20: The Israelites

God had a special relationship with the Israelites in the Old Testament because they were his chosen people. On this episode, Aric and Lance continue reading the Israelite’s story in Exodus and talk about who God’s special people are today.

 

19: The Passover Lamb

What’s the big deal about lambs in the Bible, and what do they have to do with Jesus?

Tune in to this episode to find out!

18: Pharaoh

On this episode, Moses confronts Pharaoh about letting God’s people go free from Egypt. But Pharaoh is stubborn, and takes some convincing…

 

17: Moses

Who’s in the Bible is back for season 2! Aric and Lance jump into Exodus to learn about Moses and the fate of the Israelite people in Egypt.

 

Earned Wisdom in Parenting

I have seen a lot of parenting styles in the almost 40 years I have been in children’s ministry or teaching public school. I have seen parenting victories and fails and have experienced both myself as a parent of three grown children. All of these observations have led me to think about things parents need to know, but maybe haven’t been told.

There are things you should do, things you should avoid, and most importantly, things you should become.

I Hope You:  

  • Laugh. Enjoy the little quirky moments with your children. Sometimes things your children do are just funny! Relax and laugh.
  • Pray Continuously. Praying quietly comes naturally to a parent. But remember your child needs to hear their name prayed out loud. So pray for them in front of them, also. Pray that your children love God more every day. Pray for every stage they wander through. Pray for their health. Pray that they will learn and grow even in their mistakes. And don’t forget to pray for their spouses even when they are little. Pray for protection for that spouse as they grow as well.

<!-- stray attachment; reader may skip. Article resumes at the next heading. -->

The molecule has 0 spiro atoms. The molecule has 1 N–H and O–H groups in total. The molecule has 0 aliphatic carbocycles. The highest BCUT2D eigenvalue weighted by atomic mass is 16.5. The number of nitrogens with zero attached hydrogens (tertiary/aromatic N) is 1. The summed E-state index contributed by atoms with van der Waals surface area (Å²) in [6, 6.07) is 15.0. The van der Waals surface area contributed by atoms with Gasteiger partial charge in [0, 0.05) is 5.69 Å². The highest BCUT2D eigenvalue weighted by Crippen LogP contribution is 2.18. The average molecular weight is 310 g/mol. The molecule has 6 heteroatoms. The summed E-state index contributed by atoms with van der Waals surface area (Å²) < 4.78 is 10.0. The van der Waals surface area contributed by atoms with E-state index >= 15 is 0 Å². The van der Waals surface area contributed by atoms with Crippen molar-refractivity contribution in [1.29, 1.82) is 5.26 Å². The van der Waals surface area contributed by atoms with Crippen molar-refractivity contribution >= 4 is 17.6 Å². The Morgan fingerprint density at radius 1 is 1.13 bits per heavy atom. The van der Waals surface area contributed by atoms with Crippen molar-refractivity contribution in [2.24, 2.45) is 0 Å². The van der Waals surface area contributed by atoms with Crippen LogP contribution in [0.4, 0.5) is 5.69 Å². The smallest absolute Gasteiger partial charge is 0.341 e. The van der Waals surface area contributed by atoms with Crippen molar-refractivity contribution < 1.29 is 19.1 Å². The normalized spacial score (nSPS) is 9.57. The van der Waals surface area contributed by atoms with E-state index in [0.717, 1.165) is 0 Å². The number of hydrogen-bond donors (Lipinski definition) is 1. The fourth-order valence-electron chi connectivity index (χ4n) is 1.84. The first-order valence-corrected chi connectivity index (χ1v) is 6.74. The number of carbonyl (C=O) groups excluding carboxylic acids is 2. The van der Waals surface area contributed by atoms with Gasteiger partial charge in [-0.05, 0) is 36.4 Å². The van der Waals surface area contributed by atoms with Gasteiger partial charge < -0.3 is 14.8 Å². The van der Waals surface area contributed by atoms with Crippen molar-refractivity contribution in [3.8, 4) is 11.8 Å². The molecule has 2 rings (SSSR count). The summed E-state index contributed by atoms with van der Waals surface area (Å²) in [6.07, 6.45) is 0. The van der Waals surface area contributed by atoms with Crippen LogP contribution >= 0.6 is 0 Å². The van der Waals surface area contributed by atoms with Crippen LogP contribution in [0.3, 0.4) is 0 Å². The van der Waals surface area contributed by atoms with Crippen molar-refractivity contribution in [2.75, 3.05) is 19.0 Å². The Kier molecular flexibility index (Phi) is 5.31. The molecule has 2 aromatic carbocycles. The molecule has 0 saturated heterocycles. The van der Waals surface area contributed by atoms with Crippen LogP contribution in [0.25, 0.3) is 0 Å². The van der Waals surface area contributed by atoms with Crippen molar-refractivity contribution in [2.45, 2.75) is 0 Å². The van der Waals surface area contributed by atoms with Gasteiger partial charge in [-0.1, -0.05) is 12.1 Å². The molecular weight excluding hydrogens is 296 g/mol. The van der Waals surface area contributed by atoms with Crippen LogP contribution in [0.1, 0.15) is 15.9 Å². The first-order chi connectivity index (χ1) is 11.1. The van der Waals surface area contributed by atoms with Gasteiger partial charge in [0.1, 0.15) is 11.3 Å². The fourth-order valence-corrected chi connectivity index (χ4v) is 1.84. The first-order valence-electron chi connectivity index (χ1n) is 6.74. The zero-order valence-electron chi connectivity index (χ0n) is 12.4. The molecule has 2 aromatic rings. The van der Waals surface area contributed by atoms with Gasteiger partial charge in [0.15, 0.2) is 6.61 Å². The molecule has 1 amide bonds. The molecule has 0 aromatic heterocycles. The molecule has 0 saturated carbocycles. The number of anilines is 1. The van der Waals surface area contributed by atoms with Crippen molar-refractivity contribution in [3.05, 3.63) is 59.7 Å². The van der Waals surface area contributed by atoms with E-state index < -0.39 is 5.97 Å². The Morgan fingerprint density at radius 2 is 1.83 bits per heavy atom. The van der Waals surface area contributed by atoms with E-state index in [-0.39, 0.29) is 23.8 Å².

• Depend on God. Remember that God is the protector of your children. He gave them to you to raise, but they are his. Depend on the loving Father that he is and relax some of your control issues.
  • Value Experience over Schedules. Give your children different experiences, memories, and time with different people. Experiences almost always should trump schedules!
  • Raise the Bar. As your child grows, raise your expectations. Challenge your child instead of enabling them.
  • Teach Obedience. Train your child to stop, listen, and obey when they hear your voice. When they are running toward the street, you do not have time to count to three or reason with them.
  • Teach Service. Teach your children to serve others at an early age and encourage them to keep doing it all their life.
  • Teach Generosity. Help your children give generously to the church and others early in his/her life. Be a generous family and let your children be part of that generosity.